And in this swing district, some local Democrats have speculated that immigration helped torpedo their efforts last year to win the congressional seat held by former House Speaker Paul Ryan, according to Fabi Maldonado, a Racine County supervisor and immigration advocate.
The Democratic candidate, Randy Bryce, had been arrested while protesting Ryan’s position on Deferred Action for Childhood Arrivals, which delays deportation and allows work permits for immigrants brought into the country illegally as children.
“There was internal fighting in the Democratic Party over whether he was too open about supporting illegal immigration,” Maldonado said. “Some of that might be true, but you have to be for immigration rights if you want Latinx voters to turn out.”
Cowles, the retired city worker, said that her forebears arrived in Racine a century ago from Yugoslavia, Czechoslovakia and Germany, joining a wave of European immigrants who settled this lakefront city 30 miles south of Milwaukee. African Americans arrived during the Great Migration and, more recently, the Latino population has swelled to about 20%. The city has largely embraced its multiethnic mosaic. Tortillas are sold on the same block as kringles, the Wisconsin state pastry introduced by Danish immigrants. The Racine City Council recently endorsed the idea of permitting driver’s licenses for unauthorized residents.
Interviews with more than a dozen Democrats and left-leaning voters revealed disagreement on immigration. Some favored more relaxed policies and others urged caution, recalling stories passed down through generations about how their ancestors struggled to find sponsors before arriving on Ellis Island.
Kevin Hughes, who retired from a factory that makes shampoo, said he favored more liberal policies. “Everybody is going somewhere else to try to make a better life for their family,” said Hughes, 59. “Why would you want to criminalize that?”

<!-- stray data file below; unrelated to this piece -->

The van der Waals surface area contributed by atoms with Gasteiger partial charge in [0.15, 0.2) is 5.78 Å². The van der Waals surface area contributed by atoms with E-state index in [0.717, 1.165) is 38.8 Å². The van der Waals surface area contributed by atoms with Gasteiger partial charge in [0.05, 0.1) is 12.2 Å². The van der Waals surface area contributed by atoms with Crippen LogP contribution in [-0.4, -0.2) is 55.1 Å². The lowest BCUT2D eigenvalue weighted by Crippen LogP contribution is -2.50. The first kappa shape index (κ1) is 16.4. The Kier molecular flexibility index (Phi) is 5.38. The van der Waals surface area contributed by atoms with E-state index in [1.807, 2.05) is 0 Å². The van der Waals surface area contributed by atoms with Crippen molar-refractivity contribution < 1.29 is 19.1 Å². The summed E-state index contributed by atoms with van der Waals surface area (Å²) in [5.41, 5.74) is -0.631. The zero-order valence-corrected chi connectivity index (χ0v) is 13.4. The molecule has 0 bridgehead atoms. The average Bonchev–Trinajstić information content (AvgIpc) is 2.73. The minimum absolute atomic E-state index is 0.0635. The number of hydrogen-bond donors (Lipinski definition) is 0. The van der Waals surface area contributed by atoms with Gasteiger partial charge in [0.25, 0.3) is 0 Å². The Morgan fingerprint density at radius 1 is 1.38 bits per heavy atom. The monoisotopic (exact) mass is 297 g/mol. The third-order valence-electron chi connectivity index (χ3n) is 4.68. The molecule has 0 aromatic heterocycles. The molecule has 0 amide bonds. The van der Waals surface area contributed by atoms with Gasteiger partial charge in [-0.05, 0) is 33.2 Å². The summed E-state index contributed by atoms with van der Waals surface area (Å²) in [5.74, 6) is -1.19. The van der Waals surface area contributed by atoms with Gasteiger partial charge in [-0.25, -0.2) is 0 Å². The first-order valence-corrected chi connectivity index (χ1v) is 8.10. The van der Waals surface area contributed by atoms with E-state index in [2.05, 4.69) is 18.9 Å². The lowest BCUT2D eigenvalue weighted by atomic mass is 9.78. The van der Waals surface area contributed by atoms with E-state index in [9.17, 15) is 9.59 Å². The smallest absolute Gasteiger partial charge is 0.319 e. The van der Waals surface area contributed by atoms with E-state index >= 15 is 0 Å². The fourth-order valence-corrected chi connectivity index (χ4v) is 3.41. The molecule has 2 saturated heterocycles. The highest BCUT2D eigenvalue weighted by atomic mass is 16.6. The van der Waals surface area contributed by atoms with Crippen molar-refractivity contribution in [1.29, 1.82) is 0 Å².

Maria Haenel, 35, who was born in Illinois to Mexican parents, held a similar view. “Even if immigrants that have come over the border, even if they don’t have papers, they should be given a chance to get a work visa, or a student visa, or some type of help to stay here and be able to live the American dream,” said Haenel, a caregiver for older adults.
Yet some members of Racine’s Mexican American community said they worried about opening up borders too liberally. Lewis Mendoza, 68, takes pride in the contribution of Mexican people to the Wisconsin economy, particularly in the dairy industry, where a high percentage of workers are believed to be unauthorized.
“There was a time when blue-eyed, blond-haired people did that job,” said Mendoza, a Democrat who voted for Clinton. “You don’t see any white people anymore. It’s all Mexican people. What are you going to do if you send them back?”
But Mendoza, a veteran who has worked as a dishwasher in Racine restaurants alongside unauthorized workers, also expressed skepticism about migrants who enter the country illegally. “As far as just jumping over a fence or something, I don’t know about that. I’m a little leery about that,” he said.
Racine is known for its ethnic festivals, many held on the shore of Lake Michigan.